0 Likes

Mariánské schody (Marienberg stairs)
Czech Republic

Farming alone couldn't feed the inhabtants of the small village Marienberg in the Jizera Mountains. They had to go for work f.e. to Desná in the valley. To make the steep path less troublesome those stairs consiting of more than 350 stone steps where built. More on Wikipedia (german)

Copyright: Erik Krause
Type: Spherical
Resolution: 6000x3000
Uploaded: 04/05/2009
Updated: 30/09/2014
Views:

...


Tags: mariánské schody; marienberg stairs; jizera mountains; desná; forest; stairs; stairway
comments powered by Disqus

Tomas Kysela
Desna - Riedel Tomb
Tomas Kysela
Sous Dam
Jakub Hruska
On the way to Bukova
Petr Gerhardt
Broken Dam At Bila Desna
Jakub Hruska
On top of Bukova mountain
Jeffrey Martin
The cottage
Jakub Hruska
Jizera mountains foothill
Martin Brunclík
Dismantled wooden tower Schlossberg
Tomas Kysela
Tanvald - Terezinka Viewpoint
Tomas Kysela
Kořenov - Tesařovská Kaple
Petr Prager
Příchovice
Petr Prager
Ptačí Kameny Jizerské Hory
Tibor Illes
Synagogue
Willy Kaemena
Sunset
Scott Knauss
Two women sword fighting at the Italian Olympic training facility.
Gregory Panayotou
Matavai Bay (Again !)
Willy Kaemena
Quiapo Church
DigitalProperties.ca - Bryan Groulx
USS Enterprise - Bridge Ops
dieter kik
Plogoff Pointe du Raz vue pointe du van
Willy Kaemena
After Sunset
Rami Saarikorpi
Kuvanjuoksu valokuvaus-kilpailu 3
Francesco Francalli
Angel Flight at Venice Carnival
Willy Kaemena
Horse Carriage (Kalesa)
Rommel Bundalian
1814 Cagsawa Ruins, Mayon Volcano
Erik Krause
The Hochburg ruin near Emmendingen
Erik Krause
Schienen und Hallen im alten Freiburger Güterbahnhof
Erik Krause
Laotian village in the Bambuseraie de Prafrance
Erik Krause
KWO water capture
Erik Krause
The Farmhouse in the Bambuseraie de Prafrance
Erik Krause
The new shop of gitarrenwerkstatt 4
Erik Krause
Spetzerfehn Windmill cap floor
Erik Krause
The Dragon Valley in the Bambuseraie de Prafrance
Erik Krause
Glacier gorge near grimsel pass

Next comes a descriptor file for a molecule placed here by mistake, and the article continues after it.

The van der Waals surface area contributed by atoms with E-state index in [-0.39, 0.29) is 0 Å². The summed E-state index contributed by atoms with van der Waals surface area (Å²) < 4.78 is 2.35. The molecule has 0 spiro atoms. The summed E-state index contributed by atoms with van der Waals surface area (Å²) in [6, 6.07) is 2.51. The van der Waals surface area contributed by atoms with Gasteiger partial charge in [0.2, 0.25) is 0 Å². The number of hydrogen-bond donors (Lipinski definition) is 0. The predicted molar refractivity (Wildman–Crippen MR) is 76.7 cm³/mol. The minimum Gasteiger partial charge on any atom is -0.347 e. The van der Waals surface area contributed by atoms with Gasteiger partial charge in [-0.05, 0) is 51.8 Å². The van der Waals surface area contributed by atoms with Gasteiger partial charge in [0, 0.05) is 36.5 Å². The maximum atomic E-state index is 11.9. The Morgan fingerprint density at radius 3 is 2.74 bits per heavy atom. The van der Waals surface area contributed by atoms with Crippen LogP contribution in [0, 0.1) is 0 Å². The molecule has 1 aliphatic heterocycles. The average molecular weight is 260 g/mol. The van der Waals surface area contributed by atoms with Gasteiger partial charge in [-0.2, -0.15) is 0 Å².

Erik Krause
Merzhausen and Freiburg from below Jesuitenschlössle
Erik Krause
Brombeeren überwuchern alles im alten Freiburger Güterbahnhof
Erik Krause
sunset at Lotharpfad, Schwarzwaldhochstrasse
More About Czech Republic

The Czech Republic is a cool little landlocked country south of Germany and Poland, with a national addiction to pork and beer. Potatos, cabbage, and dumplings are close behind them, and they also have this great bar food called "utopenec." It means "a drowned man," it's pickled sausage with onions, perfect with some dark wheat bread and beer. The Czech bread is legendary, like a meal all by itself.Czechoslovakia first became a sovereign state in 1918 when it declared independence from the Austro-Hungarian Empire. The state of Czechoslovakia lasted until the "Velvet Divorce" of 1993, which created Slovakia and the Czech Republic.It was occupied by Germany in WWII but escaped major damage, unlike most other European cities. The nation's capital, Prague, retains some of Europe's most beautiful Baroque architecture as well as one of the largest medieval castle complexes still standing. The President of the Czech Republic has his offices in the Prague Castle even today.There was a coup d'etat in 1948 and Czechoslovakia fell under Soviet rule. For fifty years Czechoslovakia was a Socialist state under the USSR, subject to censorship, forced atheism and even the arrest of jazz musicians!In 1989, communist police violently squashed a pro-democracy demonstration and pissed everybody off so bad that a revolution erupted over it, finally ending the Communist rule.The next twenty years saw rapid economic growth and westernization. Today in Prague you can eat at McDonald's or KFC, shop for snowboarding boots and go see a punk rock show.The Czech Republic took over the presidency of the European Union in January 2009. This instantly created lots of political drama because the President of the Czech Republic, Vaclav Klaus, is a renowned Euroskeptic.We anxiously await the outcome of "President Klaus vs. the Lisbon Treaty", a world heavywieght fight sceduled for spring 2009.Text by Steve Smith.